Open Access

Sexual dysfunction following surgery for rectal cancer - a clinical and neurophysiological study

  • Alberto Pietrangeli1Email author,
  • Patrizia Pugliese2,
  • Maria Perrone2,
  • Isabella Sperduti3,
  • Maurizio Cosimelli4 and
  • Bruno Jandolo1
Journal of Experimental & Clinical Cancer Research200928:128

DOI: 10.1186/1756-9966-28-128

Received: 9 July 2009

Accepted: 17 September 2009

Published: 17 September 2009

Abstract

Background

Sexual dysfunction following surgery for rectal cancer may be frequent and often severe. The aim of the present study is to evaluate the occurrence of this complication from both a clinical point of view and by means of neurophysiological tests.

Methods

We studied a group of 57 patients submitted to rectal resection for adenocarcinoma. All the patients underwent neurological, psychological and the following neurophysiological tests: sacral reflex (SR), pudendal somatosensory evoked potentials (PEPs), motor evoked potential (MEPs) and sympathetic skin responses (SSRs). The results were compared with a control group of 67 rectal cancer patients studied before surgery. Only 10 of these patients could be studied both pre- and postoperatively. 10 patients submitted to high dose preoperative chemoradiation were studied to evaluate the effect of this treatment on sexual function. Statistical analysis was performed by means of the two-tailed Student's t test for paired observations and k concordance test.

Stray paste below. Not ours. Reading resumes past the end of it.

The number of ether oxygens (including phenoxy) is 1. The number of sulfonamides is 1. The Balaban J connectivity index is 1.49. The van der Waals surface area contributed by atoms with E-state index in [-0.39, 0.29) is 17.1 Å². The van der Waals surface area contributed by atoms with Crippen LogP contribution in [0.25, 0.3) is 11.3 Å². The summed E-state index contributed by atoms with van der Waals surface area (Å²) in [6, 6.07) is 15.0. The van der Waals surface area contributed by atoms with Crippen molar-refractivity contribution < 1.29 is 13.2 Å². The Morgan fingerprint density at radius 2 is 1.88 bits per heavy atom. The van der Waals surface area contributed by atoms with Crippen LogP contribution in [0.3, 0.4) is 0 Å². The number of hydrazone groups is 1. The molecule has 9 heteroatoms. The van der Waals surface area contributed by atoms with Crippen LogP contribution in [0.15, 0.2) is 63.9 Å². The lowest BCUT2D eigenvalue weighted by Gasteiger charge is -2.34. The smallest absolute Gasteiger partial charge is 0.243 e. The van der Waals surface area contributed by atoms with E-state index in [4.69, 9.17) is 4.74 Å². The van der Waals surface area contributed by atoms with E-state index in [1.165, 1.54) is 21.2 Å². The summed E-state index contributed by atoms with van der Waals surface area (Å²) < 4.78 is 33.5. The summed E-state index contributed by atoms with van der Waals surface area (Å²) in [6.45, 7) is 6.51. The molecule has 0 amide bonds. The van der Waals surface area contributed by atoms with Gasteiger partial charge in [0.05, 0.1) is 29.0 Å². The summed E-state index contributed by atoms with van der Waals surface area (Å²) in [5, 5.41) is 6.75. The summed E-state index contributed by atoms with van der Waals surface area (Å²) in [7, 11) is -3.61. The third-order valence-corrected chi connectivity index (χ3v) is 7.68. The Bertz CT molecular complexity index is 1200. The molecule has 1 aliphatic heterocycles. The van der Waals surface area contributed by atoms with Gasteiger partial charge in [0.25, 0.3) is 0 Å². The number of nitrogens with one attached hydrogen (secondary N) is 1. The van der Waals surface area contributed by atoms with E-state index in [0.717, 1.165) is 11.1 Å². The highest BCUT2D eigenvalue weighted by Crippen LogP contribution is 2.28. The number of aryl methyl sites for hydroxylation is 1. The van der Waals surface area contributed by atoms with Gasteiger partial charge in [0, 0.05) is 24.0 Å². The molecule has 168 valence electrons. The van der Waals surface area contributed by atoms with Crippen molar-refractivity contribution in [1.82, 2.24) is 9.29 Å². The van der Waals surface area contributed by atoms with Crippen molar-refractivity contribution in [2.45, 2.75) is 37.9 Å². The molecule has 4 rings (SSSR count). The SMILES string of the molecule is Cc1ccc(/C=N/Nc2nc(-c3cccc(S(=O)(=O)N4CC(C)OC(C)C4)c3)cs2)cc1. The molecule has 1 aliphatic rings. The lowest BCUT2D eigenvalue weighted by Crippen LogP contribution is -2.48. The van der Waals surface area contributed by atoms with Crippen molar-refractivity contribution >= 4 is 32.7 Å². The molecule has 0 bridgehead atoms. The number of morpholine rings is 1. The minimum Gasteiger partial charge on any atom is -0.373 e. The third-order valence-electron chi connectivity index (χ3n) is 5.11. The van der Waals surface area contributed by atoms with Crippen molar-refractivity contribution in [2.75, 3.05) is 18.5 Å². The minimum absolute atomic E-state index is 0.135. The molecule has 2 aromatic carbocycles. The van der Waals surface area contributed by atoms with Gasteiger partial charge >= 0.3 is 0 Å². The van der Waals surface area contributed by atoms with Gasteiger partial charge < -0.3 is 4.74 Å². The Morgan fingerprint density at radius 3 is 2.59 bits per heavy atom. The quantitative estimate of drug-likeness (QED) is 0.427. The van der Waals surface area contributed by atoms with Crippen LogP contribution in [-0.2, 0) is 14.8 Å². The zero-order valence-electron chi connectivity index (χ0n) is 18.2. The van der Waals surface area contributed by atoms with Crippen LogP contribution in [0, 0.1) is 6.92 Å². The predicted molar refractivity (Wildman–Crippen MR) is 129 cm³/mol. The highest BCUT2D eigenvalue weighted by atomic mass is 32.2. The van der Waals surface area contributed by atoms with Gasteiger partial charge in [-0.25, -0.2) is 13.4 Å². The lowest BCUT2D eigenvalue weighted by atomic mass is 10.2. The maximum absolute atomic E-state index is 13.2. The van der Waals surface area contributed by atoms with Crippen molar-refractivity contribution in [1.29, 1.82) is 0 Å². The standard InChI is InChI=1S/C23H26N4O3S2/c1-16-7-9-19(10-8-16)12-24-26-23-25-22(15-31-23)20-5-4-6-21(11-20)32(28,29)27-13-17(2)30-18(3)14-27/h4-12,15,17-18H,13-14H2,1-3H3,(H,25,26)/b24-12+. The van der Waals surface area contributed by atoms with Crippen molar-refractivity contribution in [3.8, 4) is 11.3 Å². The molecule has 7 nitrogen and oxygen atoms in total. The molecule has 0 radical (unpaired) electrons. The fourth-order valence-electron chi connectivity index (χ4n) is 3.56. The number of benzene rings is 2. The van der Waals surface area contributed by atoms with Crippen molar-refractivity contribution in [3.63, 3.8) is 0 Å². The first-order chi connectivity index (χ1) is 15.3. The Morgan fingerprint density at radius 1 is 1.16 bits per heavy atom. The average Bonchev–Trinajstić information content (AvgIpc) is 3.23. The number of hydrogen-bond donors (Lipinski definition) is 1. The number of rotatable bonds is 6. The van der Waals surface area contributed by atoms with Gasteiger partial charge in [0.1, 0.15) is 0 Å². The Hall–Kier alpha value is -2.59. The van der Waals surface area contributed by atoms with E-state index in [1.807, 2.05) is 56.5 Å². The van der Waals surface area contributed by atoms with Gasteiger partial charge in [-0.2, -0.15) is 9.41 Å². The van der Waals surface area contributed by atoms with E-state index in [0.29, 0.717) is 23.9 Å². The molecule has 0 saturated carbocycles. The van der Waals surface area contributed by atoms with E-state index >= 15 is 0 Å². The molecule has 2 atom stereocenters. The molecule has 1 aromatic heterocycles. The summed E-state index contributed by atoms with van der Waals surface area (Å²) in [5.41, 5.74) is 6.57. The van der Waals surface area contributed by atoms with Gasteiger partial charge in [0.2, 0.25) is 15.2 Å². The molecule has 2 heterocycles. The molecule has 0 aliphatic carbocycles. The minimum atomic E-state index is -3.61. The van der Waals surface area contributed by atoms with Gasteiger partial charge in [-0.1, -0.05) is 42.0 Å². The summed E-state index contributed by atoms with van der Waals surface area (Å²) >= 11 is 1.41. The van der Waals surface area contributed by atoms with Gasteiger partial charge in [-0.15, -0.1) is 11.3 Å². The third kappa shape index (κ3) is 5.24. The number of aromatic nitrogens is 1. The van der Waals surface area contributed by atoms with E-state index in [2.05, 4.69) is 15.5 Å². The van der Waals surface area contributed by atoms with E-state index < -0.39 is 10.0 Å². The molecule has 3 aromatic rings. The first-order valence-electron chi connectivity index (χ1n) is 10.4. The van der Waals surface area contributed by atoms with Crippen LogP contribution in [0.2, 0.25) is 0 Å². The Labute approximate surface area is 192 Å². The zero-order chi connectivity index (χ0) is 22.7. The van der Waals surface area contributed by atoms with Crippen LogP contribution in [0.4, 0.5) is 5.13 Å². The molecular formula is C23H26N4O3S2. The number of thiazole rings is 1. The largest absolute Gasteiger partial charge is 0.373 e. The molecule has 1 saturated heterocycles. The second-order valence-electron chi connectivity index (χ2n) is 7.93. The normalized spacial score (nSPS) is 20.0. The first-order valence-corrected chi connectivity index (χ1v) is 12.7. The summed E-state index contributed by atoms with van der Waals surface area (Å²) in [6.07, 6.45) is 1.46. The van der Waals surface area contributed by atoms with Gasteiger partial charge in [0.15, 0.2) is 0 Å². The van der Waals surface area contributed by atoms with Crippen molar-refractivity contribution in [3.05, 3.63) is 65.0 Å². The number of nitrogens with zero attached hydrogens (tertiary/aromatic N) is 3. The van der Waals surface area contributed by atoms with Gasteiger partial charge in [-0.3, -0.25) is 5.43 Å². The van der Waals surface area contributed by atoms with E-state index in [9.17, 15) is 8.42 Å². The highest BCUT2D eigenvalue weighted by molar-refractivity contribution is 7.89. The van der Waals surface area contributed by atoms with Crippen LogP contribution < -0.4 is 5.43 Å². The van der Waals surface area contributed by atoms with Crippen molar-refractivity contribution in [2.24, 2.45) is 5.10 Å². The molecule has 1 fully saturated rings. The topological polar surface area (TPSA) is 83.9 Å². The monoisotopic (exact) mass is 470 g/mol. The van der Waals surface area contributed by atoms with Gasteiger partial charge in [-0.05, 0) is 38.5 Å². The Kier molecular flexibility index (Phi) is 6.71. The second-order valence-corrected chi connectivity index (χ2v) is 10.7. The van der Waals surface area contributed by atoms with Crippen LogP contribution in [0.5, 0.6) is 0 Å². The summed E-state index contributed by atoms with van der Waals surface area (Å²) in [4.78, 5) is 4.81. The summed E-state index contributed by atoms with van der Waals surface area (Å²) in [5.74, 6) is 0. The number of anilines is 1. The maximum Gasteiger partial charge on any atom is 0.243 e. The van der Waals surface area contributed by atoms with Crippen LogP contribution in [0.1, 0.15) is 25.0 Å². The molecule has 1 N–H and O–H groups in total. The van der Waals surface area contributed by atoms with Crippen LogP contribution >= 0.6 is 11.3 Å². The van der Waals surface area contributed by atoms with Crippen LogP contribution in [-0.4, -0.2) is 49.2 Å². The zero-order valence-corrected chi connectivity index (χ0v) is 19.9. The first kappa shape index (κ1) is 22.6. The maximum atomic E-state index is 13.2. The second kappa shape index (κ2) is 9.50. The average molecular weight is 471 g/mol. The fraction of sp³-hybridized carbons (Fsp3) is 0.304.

Results

59.6% of patients operated reported sexual dysfunction, while this symptom occurred in 16.4% in the control group. Moreover, a significantly higher rate of alterations of the neurophysiological tests and longer mean latencies of the SR, PEPs, MEPs and SSRs were observed in the patients who had undergone resection. In the 10 patients studied both pre and post-surgery impotence occurred in 6 of them and the mean latencies of SSRs were longer after operation. In the 10 patients studied pre and post chemoradiation impotence occurred in 1 patient only, showing the mild effect of these treatments on sexual function.

Conclusion

Patients operated showed severe sexual dysfunctions. The neurophysiological test may be a useful tool to investigate this complication. The neurological damage could be monitored to decide the rehabilitation strategy.

Background

Sexual dysfunction following surgery for rectal cancer is variable and the literature of the past reported rate until 100% of the patients. [19]. In the last report [9] the rate of total impotence in men is 32%. The explanation is a damage of the pelvic autonomic nerves with consequence on sexual functioning in males and females (erection, ejaculation, drive).